I am a feminist and I am proud


“The story of women’s struggle for equality belongs to no single feminist nor to any one organisation but to the collective efforts of all who care about human rights” – Gloria Steinem

Are you a feminist?

Many women will strongly declare their membership of, and support for, “The Sisterhood”. Many of the younger generation will say feminism is no longer relevant.

Three cheers for the baby boomers! Obviously all our hard work paid huge dividends if our daughters and granddaughters feel they no longer need feminism in their lives.

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So next question – why bother with International Women’s Day?

What need is there for a day “pushing women’s agenda” when already we are heavy haulage vehicle drivers, doctors, plumbers, university professors, etcetera, etcetera? We have women Heads of Government, leading police services, even Generals (or equivalent ranks) in the Armed Forces.

In my opinion, the answer to this question is within our very lives – whilst many first world women may not see the need for either feminism, or International Women’s Day, if we collectively look at women and their lot, the denial of their human rights also denies the human rights of all mankind.

Had you asked me in my late teens or early 20s if I was a feminist, I may well have answered no; I did not relate to the bra-burning, unshaven armpit, raucous women who appeared to lead this revolution. How much did my background influence these beliefs?

My mother was strong; wife, mother and, from the time we started school, a working woman. Despite the fact that she worked, she also managed to do tuck shop duty, train the debutants for the school’s Fundraising Ball, listen to us reading and put delicious meals on the table.

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I remember Mum having a few different positions, one as Quality Manager for a major whitegoods manufacturer, another as Group Manager for a number of departments in one of our largest retail chains. My Dad did wood chopping as a sport and Mum was the secretary of the state’s wood chopping association. After Dad died she single handedly ran an early opening hotel in one of Sydney’s industrial suburbs. She was the most feminine of women, always well groomed, never used coarse language and, even in the hotel, accomplished all she did wearing high heels and lipstick!

My maternal grandmother was another capable woman – Nana was on her own as long as I can remember. Nana also ran hotels and was one of the first women in New South Wales to hold a hotel licence in her own right. Even as an older woman, she owned a bread shop which she ran on her own 6 days a week, until a few months before she died.

“Girls can do anything” was not a slogan – I saw the women around me living equal lives. This was reinforced at school; we were encouraged to be whatever we wanted to be: doctors, lawyers, teachers, nurses, doctors and yes, mothers. I was taught by nuns who believed in education and proudly boasted of the achievements of their girls including those of the mothers. So as you can see, feminism was not a word, it was a fact; mother and father had different but equal roles in the family.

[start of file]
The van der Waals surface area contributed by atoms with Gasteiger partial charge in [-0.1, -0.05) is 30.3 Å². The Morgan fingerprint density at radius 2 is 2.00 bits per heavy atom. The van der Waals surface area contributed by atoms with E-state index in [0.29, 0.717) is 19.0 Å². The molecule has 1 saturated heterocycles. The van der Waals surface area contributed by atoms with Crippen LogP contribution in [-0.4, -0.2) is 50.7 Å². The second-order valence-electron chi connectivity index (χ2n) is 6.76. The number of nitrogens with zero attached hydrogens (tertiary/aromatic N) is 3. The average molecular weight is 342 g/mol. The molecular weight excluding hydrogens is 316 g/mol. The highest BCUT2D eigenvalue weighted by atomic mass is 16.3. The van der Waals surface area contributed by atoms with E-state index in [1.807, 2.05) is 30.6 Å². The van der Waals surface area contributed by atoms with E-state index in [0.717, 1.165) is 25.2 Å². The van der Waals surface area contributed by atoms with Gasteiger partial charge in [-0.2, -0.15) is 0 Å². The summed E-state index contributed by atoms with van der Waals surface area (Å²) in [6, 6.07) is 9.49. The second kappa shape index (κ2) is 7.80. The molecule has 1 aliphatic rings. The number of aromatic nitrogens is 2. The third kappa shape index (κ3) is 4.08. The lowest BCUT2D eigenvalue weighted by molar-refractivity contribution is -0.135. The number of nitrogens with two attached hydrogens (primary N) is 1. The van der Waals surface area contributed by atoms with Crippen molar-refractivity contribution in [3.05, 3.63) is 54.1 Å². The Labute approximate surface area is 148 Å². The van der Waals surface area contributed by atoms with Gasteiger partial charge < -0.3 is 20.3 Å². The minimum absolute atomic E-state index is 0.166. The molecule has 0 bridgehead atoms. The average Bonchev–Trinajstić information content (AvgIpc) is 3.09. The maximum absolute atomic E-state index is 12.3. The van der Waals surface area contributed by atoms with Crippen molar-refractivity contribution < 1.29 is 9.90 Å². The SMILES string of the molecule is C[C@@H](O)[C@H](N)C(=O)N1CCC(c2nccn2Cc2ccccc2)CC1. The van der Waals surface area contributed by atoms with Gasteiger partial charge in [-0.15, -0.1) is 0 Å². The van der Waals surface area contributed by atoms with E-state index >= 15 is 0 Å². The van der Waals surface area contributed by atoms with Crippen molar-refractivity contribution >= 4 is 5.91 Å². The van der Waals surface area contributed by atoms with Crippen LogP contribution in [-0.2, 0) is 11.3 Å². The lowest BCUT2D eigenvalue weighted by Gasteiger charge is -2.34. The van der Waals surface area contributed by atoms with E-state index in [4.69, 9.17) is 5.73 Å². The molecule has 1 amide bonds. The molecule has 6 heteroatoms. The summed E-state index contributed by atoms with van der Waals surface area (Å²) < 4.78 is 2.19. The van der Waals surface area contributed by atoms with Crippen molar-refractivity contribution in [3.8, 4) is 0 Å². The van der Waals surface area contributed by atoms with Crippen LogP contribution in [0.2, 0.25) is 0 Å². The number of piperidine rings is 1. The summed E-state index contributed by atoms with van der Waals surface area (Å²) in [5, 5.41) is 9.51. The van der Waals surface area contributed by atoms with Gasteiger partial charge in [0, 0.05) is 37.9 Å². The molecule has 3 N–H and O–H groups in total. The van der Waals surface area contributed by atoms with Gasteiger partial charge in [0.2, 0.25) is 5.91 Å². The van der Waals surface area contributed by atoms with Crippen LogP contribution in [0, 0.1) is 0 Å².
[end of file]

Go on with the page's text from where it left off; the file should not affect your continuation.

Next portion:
Even when I started working, I denied being a feminist, yet I was the girl who refused to pass a typing test of 40 words per minute, because the young man who sat next to me and did the same work, didn’t have to be able to type! I looked at this as a “fairness” issue, not a feminist one. I left that job and went to a private company, where I felt treated equal to the male accountancy students. I was considered competent enough to attend client’s offices on my own. Then I found out, my wage was much less than the men on the same level. I felt even more unappreciated when the young man I had replaced when he was conscripted, came back to the office and I lost the more interesting of “my” clients.

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Outside work, I was an anti-conscription/Vietnam protestor; unlike many others however, what I really found unfair was that it was only the young men being conscripted. There’s that word again: “unfair”.

Eventually I woke up! So many of my actions were those of one of these dreaded feminists; whilst I could not relate to many of their agenda items, and considered others silly, I understood that to win change, they had to do whatever would gain attention and raise awareness. Women like Gloria Steinem and Germaine Greer had the intestinal fortitude to stand up for their rights and to take other women, even me, along with them. As a politically aware person, I had always admired the Suffragettes, yet realised I was not giving the same admiration to the women of my own generation who were also trying to change situations that were “unfair”. I realised, I denied being a feminist because for me the word was unnecessary.

Today many women are still slaves; they are sold as children to be the wives of old men; they live so far below what we in Australia call the “poverty line” that we cannot appreciate their plight. They lack men and women in their lives to support their ambitions, encouraged them to stand tall, ensure their education and assist them to lead independent lives.

As a woman who had (and has) men and women in my life who are my supporters, encouragers, educators and assisters, I now proudly say I AM A FEMINIST.

I want to see a day when International Women’s Day is only held to celebrate amazing women. I want a better world for all the women, which will mean a better world for men and women. I want “unfair” turned into “fair”.


Are you a feminist? What do you believe International Women’s Day stands for? Do you think we still have a way to go?